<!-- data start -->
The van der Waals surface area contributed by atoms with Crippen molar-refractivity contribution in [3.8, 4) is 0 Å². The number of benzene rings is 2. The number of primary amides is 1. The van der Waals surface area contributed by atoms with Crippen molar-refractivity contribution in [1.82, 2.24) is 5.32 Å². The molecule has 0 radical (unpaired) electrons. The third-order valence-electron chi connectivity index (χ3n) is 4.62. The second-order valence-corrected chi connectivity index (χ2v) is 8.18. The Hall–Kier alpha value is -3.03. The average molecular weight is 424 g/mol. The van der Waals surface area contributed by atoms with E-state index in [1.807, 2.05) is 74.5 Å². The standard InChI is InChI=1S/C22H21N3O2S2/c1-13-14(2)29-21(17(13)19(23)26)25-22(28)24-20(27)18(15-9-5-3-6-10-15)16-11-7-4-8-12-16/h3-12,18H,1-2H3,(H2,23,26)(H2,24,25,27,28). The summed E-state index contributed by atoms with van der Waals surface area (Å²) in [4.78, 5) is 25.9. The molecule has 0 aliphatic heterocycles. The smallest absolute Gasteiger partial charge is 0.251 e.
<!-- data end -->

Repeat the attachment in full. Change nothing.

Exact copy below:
The van der Waals surface area contributed by atoms with Crippen molar-refractivity contribution in [3.8, 4) is 0 Å². The number of benzene rings is 2. The number of primary amides is 1. The van der Waals surface area contributed by atoms with Crippen molar-refractivity contribution in [1.82, 2.24) is 5.32 Å². The molecule has 0 radical (unpaired) electrons. The third-order valence-electron chi connectivity index (χ3n) is 4.62. The second-order valence-corrected chi connectivity index (χ2v) is 8.18. The Hall–Kier alpha value is -3.03. The average molecular weight is 424 g/mol. The van der Waals surface area contributed by atoms with E-state index in [1.807, 2.05) is 74.5 Å². The standard InChI is InChI=1S/C22H21N3O2S2/c1-13-14(2)29-21(17(13)19(23)26)25-22(28)24-20(27)18(15-9-5-3-6-10-15)16-11-7-4-8-12-16/h3-12,18H,1-2H3,(H2,23,26)(H2,24,25,27,28). The summed E-state index contributed by atoms with van der Waals surface area (Å²) in [4.78, 5) is 25.9. The molecule has 0 aliphatic heterocycles. The smallest absolute Gasteiger partial charge is 0.251 e.